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Coders at Work: Reflections on the Craft of Programming

3.94  ·  Rating Details  ·  3,377 Ratings  ·  195 Reviews
Peter Seibel interviews 16 of the most interesting computer programmers alive today in Coders at Work, offering a brand-new companion volume to Apress’s highly acclaimed best-seller Founders at Work by Jessica Livingston. As the words "at work" suggest, Peter Seibel focuses on how his interviewees tackle the day–to–day work of programming, while revealing much more, like h ...more
Paperback, 632 pages
Published September 1st 2009 by Apress
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Community Reviews

(showing 1-30 of 3,000)
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Michael Scott
Nov 02, 2011 Michael Scott rated it it was amazing
Coders at Work is one long read into the lives of several fantastic computer scientists, the software-writing variety. Peter Seibel interviews sixteen "programmers", among them Joe Armstrong (Erlang), Brad Fitzpatrick (OpenID, memcached), Simon Peyton Jones (Haskell), THE Donald Knuth, Peter Norvig (AI), and Ken Thompson (UNIX). A few of the missing topics: high-performance computing, social networking, peer-to-peer file-sharing, more Internet.

Each interview goes over a number of standard questi
Nov 11, 2009 Joey rated it really liked it
What felt missing to me, and why this is only 4 stars, was any attempt to pull the interviews together and synthesize something from them.
Instead, we get a book where, for example, N-1 coders are asked if they read Knuth right through, or use it for reference, or have not read it; and this is followed by Knuth basically demolishing the foundations of any conclusions you might be able to make from their answers, with a offhand comment that "I sometimes wonder if I can read them."

Anyway, this book
Todd N
Dec 01, 2009 Todd N rated it really liked it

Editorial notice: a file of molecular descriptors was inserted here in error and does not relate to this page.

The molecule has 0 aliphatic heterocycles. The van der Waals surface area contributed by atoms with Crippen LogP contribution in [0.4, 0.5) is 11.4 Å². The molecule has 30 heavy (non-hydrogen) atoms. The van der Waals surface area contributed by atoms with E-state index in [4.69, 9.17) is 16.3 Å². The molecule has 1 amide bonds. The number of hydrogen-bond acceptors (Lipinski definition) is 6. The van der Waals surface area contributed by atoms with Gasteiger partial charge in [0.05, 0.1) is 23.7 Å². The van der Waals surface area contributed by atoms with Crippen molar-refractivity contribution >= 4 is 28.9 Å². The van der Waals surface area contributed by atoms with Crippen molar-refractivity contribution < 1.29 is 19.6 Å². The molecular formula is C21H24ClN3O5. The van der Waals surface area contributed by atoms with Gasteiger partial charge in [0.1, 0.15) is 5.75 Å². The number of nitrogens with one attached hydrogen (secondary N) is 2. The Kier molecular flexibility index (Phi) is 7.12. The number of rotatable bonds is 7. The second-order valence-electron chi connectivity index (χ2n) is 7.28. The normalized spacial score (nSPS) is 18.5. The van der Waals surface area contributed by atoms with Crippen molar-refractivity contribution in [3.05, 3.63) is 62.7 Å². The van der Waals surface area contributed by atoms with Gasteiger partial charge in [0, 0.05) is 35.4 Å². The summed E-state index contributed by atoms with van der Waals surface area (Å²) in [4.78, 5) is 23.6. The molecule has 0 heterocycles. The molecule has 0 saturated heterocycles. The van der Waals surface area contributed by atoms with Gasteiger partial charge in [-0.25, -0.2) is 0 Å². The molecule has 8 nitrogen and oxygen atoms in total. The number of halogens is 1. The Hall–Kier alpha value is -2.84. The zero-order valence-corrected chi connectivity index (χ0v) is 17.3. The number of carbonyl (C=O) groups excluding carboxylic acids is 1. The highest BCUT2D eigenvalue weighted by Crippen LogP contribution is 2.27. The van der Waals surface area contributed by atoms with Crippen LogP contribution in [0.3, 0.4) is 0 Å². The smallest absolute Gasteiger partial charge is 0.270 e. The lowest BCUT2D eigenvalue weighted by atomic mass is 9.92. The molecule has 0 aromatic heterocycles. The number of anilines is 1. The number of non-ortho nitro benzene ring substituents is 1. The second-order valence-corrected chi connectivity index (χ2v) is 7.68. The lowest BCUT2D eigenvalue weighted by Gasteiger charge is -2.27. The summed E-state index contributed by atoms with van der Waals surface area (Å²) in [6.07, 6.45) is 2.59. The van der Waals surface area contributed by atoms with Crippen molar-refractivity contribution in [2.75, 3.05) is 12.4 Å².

Shelves: library, big-data
One of my many, many areas of deep intellectual insecurity is computer programming.

As a kid I remember writing BASIC programs on paper in the backseat of the car during family trips to Florida. I also remember spending hours on my Vic 20 as a kid and even crashing it a few times trying to execute 6502 assembly with POKE and JMP. I whizzed through FORTRAN and Pascal my freshman year at Purdue.

Then tragedy struck the next year as I got my first B in college from a microprocessor class based on the
Oct 12, 2009 Michael rated it really liked it
Four start with a big asterisk.

Overall, this is a fascinating book that any programmer will enjoy. Seibel does a nice job asking questions that are particular to each person, but also trying to get a variety of opinions on the same questions that face all programmers. (E.g., how do you debug? how do you read new code? how do you identify good programmers?)

The problem with the book is the interview with Fran Allen. If you look up "women" in the index, you'll find about a dozen pages, all of them
Nov 02, 2015 Mike rated it really liked it
Shelves: math-as-art
I never read books on programming, or coding, or whatever. Maybe that's a personal flaw. It's been my job for my entire adult life, and a little bit before that. But I grabbed this book after seeing an image of the cover, and I ended up devouring it.

The book is a set of interviews with some of the supermen of programming. Sometimes very, very technical. Sometimes funny. Sometimes I felt like an idiot (these people are incredibly, incredibly good) but it also reminded me of the reasons I got into
Amar Pai
Dec 06, 2010 Amar Pai rated it liked it
I enjoyed this, but it's something you're only going to care about if you're a programmer by trade.

The book is a collect of interviews w/ a lot of progamming luminaries, ranging from jwz to ken thompson (unix guy) to the dude who wrote livejournal to the guy who wrote the first "internet-message-processor" (IMP)-- essentially the world's first internet router.

a lot of the older dudes recount starting off on punch card machines or time share PDPs.... it's interesting to get their thoughts on how
Ignacio Torres masdeu